Julia Hobsbawm said her father died overnight at a London hospital. He had been suffering from pneumonia.
“He’d been quietly fighting leukemia for a number of years without fuss or fanfare,” Ms. Julia Hobsbawm said. “Right up until the end he was keeping up what he did best, he was keeping up with current affairs, there was a stack of newspapers by his bed.”
The late British historian A.J.P. Taylor said Hobsbawm’s work was distinguished by precise explanations of what happened and his interest in ordinary people.
“Most historians, by a sort of occupational disease, are interested only in the upper classes and assume that they themselves would have been numbered among the privileged if they had lived a century or two ago a most unlikely assumption,” Mr. Taylor wrote. “Mr. Hobsbawm places his loyalty firmly on the other side of the barricades.”
Eric John Ernest Hobsbawm was born June 9, 1917, in Alexandria, Egypt. His father was British, descended from artisans from Poland and Russia, and his mother’s family were cultured, middle-class Viennese.
The family moved to Vienna when he was two. Following the deaths of his father and then his mother, he moved to Berlin in 1931 to live with relatives, and joined the Socialist Schoolboys.
“In Germany there wasn’t any alternative left,” he said in an interview with Maya Jaggi published in The Guardian newspaper in 2002.
“Liberalism was failing. If I’d been German and not a Jew, I could see I might have become a Nazi, a German nationalist. I could see how they’d become passionate about saving the nation. It was a time when you didn’t believe there was a future unless the world was fundamentally transformed.”
“And if you don’t feel that you are part of world history at that time, you never will.”
As a student in Berlin, Hobsbawm informed his schoolmaster that he was a communist and that a revolution was needed.
“He asked me a few questions and said, ‘You clearly have no idea what you’re talking about. Kindly go to the school library and see what you can find,’” Hobsbawm said in an interview broadcast by the BBC in 2012. “And then I discovered The Communist Manifesto, and that was it.”
In 1933, he moved to London, where he found life boring.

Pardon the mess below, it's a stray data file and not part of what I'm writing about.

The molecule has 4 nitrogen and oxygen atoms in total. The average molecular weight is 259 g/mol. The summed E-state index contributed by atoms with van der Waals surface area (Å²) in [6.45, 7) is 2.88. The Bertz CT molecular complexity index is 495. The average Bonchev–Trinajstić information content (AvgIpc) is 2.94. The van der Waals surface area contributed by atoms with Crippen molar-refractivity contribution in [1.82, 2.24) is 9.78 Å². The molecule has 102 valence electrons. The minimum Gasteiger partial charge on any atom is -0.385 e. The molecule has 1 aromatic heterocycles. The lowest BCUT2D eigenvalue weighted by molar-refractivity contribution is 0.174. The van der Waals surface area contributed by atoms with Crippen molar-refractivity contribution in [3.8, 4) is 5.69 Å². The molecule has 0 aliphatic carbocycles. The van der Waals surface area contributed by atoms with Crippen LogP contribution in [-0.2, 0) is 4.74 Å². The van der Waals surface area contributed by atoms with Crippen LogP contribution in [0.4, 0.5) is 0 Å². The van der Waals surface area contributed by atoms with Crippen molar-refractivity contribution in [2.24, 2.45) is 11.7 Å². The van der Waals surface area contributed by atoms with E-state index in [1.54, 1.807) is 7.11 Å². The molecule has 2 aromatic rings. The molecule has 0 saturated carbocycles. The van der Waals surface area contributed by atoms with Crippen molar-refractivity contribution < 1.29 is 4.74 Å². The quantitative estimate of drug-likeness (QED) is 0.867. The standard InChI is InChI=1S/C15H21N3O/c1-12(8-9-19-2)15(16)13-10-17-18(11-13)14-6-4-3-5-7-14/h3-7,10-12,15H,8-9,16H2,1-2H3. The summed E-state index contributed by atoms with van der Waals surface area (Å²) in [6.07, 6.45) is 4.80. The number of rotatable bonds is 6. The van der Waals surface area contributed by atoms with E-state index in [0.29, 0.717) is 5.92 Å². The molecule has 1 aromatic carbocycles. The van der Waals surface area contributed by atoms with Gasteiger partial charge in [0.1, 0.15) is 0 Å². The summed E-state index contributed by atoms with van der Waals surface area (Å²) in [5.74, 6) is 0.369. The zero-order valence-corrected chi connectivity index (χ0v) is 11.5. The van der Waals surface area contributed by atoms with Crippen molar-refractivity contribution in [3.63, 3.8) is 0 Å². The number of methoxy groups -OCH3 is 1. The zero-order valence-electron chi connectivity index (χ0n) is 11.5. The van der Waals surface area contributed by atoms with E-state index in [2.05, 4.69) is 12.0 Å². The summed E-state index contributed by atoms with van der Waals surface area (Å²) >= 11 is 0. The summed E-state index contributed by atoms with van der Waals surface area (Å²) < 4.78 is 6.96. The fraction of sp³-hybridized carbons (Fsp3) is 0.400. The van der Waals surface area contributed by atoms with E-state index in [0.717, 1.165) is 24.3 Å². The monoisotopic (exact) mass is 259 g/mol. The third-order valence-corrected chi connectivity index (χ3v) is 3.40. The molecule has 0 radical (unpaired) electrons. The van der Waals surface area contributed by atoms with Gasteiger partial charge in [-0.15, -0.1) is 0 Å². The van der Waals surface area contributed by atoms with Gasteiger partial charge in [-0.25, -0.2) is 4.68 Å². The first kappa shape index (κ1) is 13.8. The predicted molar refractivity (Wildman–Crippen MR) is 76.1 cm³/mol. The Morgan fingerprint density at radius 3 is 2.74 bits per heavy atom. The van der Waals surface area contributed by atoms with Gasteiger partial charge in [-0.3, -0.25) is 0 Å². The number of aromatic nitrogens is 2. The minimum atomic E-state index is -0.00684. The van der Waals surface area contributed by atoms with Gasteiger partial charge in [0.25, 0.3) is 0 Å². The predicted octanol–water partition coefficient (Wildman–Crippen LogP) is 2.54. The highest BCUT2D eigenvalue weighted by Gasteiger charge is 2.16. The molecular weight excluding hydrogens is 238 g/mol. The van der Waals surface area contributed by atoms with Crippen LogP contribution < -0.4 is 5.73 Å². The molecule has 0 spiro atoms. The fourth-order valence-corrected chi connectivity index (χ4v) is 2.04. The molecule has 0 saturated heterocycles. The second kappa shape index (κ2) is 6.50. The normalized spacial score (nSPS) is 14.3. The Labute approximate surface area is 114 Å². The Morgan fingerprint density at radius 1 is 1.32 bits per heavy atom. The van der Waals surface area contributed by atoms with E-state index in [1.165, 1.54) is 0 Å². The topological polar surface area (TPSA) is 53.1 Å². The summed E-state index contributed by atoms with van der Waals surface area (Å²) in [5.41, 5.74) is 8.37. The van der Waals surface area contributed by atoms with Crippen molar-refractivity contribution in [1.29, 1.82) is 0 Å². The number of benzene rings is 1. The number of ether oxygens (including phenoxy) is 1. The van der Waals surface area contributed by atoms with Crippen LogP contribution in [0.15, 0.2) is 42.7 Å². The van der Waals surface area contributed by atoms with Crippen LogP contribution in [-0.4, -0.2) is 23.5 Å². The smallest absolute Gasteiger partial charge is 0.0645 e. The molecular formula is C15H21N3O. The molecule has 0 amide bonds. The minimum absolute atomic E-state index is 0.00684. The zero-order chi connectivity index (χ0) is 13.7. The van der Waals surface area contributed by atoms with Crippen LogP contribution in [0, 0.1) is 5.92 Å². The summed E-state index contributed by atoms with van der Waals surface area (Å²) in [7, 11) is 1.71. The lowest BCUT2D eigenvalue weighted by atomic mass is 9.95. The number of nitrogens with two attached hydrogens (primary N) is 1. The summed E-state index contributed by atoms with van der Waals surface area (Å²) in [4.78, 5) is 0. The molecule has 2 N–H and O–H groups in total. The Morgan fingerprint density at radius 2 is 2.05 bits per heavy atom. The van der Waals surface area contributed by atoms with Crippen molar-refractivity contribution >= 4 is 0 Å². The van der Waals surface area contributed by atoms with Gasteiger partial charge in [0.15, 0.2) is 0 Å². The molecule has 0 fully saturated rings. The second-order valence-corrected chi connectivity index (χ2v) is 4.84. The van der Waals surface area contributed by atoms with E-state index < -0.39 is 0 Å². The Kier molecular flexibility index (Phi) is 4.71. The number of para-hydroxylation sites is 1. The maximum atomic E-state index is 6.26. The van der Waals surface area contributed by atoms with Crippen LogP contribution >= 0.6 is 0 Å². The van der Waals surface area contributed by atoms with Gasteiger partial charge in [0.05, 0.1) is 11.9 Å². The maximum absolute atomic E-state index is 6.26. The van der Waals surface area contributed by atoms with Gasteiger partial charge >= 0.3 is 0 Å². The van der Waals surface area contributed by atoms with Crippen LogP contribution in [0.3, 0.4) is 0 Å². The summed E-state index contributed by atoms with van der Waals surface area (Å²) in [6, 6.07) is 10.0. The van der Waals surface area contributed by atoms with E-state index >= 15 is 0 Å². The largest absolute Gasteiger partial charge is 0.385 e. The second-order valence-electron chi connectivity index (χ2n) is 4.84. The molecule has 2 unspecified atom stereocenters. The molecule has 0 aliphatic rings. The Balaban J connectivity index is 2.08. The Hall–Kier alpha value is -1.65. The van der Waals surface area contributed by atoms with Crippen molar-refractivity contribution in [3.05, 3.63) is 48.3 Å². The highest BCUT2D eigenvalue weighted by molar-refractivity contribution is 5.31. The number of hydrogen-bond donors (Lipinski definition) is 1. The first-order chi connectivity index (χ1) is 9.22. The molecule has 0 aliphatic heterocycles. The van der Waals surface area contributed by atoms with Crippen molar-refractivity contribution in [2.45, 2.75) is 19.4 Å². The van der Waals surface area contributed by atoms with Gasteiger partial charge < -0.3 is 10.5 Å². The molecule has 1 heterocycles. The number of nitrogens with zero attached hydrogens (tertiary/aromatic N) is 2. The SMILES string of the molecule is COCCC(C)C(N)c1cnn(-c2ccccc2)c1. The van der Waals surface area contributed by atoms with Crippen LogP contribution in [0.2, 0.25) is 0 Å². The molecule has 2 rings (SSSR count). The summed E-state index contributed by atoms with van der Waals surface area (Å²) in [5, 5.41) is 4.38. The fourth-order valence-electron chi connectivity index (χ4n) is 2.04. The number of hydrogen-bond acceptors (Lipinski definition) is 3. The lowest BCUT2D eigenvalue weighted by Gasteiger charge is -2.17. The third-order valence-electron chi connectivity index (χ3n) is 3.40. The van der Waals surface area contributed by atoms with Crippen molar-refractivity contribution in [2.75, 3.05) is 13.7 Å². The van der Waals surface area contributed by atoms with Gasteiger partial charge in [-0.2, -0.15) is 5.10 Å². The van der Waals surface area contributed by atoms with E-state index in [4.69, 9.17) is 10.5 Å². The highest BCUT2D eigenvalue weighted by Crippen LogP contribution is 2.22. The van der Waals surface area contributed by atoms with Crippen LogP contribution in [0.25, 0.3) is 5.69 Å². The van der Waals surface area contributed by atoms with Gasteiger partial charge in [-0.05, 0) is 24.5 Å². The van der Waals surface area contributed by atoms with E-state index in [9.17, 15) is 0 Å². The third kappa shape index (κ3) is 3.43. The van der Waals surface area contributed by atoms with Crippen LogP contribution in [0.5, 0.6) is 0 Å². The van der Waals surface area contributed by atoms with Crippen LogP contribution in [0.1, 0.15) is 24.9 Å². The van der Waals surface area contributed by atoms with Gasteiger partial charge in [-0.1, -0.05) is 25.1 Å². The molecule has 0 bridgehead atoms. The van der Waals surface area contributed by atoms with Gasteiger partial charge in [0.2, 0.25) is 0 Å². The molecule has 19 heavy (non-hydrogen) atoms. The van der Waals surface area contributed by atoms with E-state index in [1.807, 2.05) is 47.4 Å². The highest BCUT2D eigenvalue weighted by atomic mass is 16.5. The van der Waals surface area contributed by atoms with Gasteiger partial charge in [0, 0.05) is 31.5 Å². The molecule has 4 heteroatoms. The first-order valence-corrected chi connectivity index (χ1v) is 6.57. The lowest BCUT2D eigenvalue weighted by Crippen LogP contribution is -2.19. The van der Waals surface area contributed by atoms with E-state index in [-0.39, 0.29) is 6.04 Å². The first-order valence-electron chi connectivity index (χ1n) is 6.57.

Britons “didn’t grasp this extraordinary end of the world atmosphere, but in Berlin you had it, and you thought you had to do something about it,” Hobsbawm said.
During World War II, Hobsbawm was assigned to an engineering unit which introduced him, for the first time, to the working class.
“I didn’t know much about the British working class, in spite of being a communist. But actually to live and work among them, I thought they were good eggs,” he said in a BBC radio interview in 1995.
“But alas, they were not democrats. They did not believe they were as good as the next man,” he said.
The same year he published “The Jazz Scene,” using the pseudonym Francis Newton, and writing about jazz continued to be an outlet.
“He defined the term ‘intellectual polymath,’” Ms. Julia Hobsbawm said, adding that she’d asked him last week what advice he would give his grandchildren.
“He said he would like them to be curious. Curiosity was the biggest asset anybody could have.”
“I belonged to the generation tied by an unbreakable umbilical cord to hope of the world revolution and of its original home, the October Revolution, however skeptical or critical of the” Soviet Union, he wrote.
But in an interview on the BBC’s “Desert Island Discs” in 1995, Hobsbawm said he had been disillusioned by a visit to the Soviet Union shortly after the death of Josef Stalin in 1953.
“I still believed in the movement, but I had stopped being a militant for a very long time. As it were, from about 1956 I carefully recycled myself as a sympathizer rather than a militant,” he told the BBC.
In 1998, he was made a Companion of Honor, a rare award for a historian, placing him in the ranks of luminaries Stephen Hawking, Doris Lessing and Sir Ian McKellan. It is limited to 65 living people at any one time.